Published by Manuel E Yepe on 3 June 2015. Translated by Walter Lippmann


May 29, 2015 marks 32 years of imprisonment for Puerto Rican patriot Oscar Lopez Rivera, who is held as a political prisoner in US jails. During twelve of these 32 years he endured confinement in two control units of a program known as Super Max, located in Marion, Illinois and Florence, Colorado. In 1998 he was transferred to the maximum security prison in Terre Haute, Indiana, where he remains.

Lopez Rivera, now 70 years old, is the Latin American political prisoner who has served the most years in US prisons.

A veteran of the Vietnam War and decorated for valor in combat, Oscar Lopez Rivera was arrested in 1981 because of his struggles in defense of human rights and his affirmation of Puerto Rican national identity. He was sentenced to seventy years in prison.

This Puerto Rican patriot rejected the possibility of obtaining a parole offered during President Bill Clinton’s administration. Clinton pardoned most Puerto Rican prisoners who by then had served nearly 20 years in prison. Lopez Rivera did not accept his parole in solidarity with his fellow comrades Haydee Beltran and Carlos Torres who remained incarcerated at the time and are now out of prison.

Public outrage over the case of López Rivera is beginning to be the source of great protests. The colonialist authorities fear new demonstrations revealing how strongly Puerto Ricans uphold the idea of independence, despite the systematic and violent colonial coercion the US has been applying against that people since the early twentieth century.

As Venezuelan writer Freddy J. Melo said, "In its five hundred long years of existence –since the time the Taino [Caribbean island aborigines] were stripped of their land and decimated– the sensitive, capable and creative multi-ethnic mestizo people formed there have not lived one day of their own history. "

Through a classical colonial exploitation, formally disguised, the United States controls everything: the Mandatory Military Service that nurtures the forces for their incessant imperialist wars; foreign trade; the coin; communications; the granting and withdrawal of citizenship and nationality; immigration and emigration; land tenure; airspace; maritime boundaries and coastlines; woods; ports; minerals; work regulations ... everything.

Puerto Rico was a spoil of the opportunistic war launched by the US against Spain in the late nineteenth century, aimed at taking territories from the decadent Spanish colonial empire. The territories included the Philippines, Cuba and Puerto Rico whose peoples were heroically fighting against the Spanish colonial empire and were close to obtaining their independence by their own means.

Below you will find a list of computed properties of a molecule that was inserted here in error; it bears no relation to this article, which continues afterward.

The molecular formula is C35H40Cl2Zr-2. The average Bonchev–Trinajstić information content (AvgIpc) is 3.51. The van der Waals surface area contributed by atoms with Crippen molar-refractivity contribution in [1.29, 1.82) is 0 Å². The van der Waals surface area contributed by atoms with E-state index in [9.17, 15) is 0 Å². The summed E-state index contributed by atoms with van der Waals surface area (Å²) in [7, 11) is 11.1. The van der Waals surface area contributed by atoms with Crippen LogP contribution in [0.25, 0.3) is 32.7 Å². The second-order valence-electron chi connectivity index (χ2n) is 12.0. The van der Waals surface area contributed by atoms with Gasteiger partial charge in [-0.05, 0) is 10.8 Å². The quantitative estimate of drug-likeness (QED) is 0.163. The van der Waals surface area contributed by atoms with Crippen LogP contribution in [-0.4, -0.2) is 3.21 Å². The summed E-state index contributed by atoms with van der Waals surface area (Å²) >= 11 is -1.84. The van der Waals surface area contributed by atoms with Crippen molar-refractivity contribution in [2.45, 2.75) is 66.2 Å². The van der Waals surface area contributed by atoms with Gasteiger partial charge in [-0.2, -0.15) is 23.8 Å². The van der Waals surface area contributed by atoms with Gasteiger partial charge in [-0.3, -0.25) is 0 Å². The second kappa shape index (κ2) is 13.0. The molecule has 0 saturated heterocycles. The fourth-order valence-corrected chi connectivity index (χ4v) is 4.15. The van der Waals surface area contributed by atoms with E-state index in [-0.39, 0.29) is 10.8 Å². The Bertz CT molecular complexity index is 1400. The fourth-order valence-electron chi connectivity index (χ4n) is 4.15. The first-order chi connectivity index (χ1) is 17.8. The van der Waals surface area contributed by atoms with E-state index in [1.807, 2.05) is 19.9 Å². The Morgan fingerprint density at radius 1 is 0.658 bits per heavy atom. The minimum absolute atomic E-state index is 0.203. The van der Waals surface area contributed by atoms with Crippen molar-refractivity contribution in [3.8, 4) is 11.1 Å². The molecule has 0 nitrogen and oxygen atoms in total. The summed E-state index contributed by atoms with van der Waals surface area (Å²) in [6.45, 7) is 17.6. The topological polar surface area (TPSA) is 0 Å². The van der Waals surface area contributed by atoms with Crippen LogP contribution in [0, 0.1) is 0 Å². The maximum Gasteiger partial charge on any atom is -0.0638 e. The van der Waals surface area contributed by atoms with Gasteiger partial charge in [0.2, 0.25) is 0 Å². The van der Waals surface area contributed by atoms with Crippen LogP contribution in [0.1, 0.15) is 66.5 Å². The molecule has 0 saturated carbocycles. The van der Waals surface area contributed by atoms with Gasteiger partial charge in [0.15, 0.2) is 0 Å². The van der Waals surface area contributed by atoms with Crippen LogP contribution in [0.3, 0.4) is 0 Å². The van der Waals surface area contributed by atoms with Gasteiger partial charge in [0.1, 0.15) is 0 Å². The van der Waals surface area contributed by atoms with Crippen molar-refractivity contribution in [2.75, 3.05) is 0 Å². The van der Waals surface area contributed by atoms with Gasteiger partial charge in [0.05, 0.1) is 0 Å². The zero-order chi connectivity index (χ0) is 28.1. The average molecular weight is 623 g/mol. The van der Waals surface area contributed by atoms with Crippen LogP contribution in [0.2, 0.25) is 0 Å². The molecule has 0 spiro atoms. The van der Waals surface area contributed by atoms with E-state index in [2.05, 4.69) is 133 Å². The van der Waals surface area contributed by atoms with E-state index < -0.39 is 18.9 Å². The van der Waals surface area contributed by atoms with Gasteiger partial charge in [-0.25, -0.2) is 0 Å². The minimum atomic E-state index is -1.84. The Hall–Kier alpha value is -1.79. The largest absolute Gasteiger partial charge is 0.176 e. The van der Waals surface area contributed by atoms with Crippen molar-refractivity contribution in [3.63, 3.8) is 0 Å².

Since the US landing on the island in 1898, Puerto Ricans have known in sequence: the military occupation in the first two years; the civil government with a governor and supreme judge appointed by the United States. In 948 the first native governor –a man subservient to Washington—was chosen and a bicameral legislature, restricted to bilingual property owners, was appointed subject to imperial veto. 

The Free Associated State (FAS) as a formula to mask the colonial status was established in 1952. Puerto Rico was given the rights to a Constitution and the popular election of the governor and the parliamentarians; while always maintaining and ensuring subordination to the will of the White House. 

The political game in the island is controlled by two parties: the New Progressive Party and the Popular Party. These are obviously neither "progressive" nor "popular", but stalwarts to Washington.

Puerto Ricans have never stopped fighting against these, and repression has been brutal. There have been massacres, targeted killings, persecution and imprisonment of thousands of fighters, whose names can be represented by a woman: Lolita Lebron, and a man: Pedro Albizu Campos.

From the permanent defense of their right to use the Spanish language at the beginning of the occupation, to the memorable battle of Puerto Ricans a few years ago to get the US Navy out of Vieques Island, the people of that Caribbean nation has been an example of Latin American patriotic will.

In 2012, Puerto Ricans fought a successful campaign to reject in a referendum the intention of the colonial government -- with the support of the “opposition” party-- to amend the Constitution. The amendment would limit the right to bail and would change the legislative composition in the island. The Puerto Ricans said NO in the referendum and many felt that such a popular victory against a very strong official campaign for the YES involved a measure of repudiation to the system.

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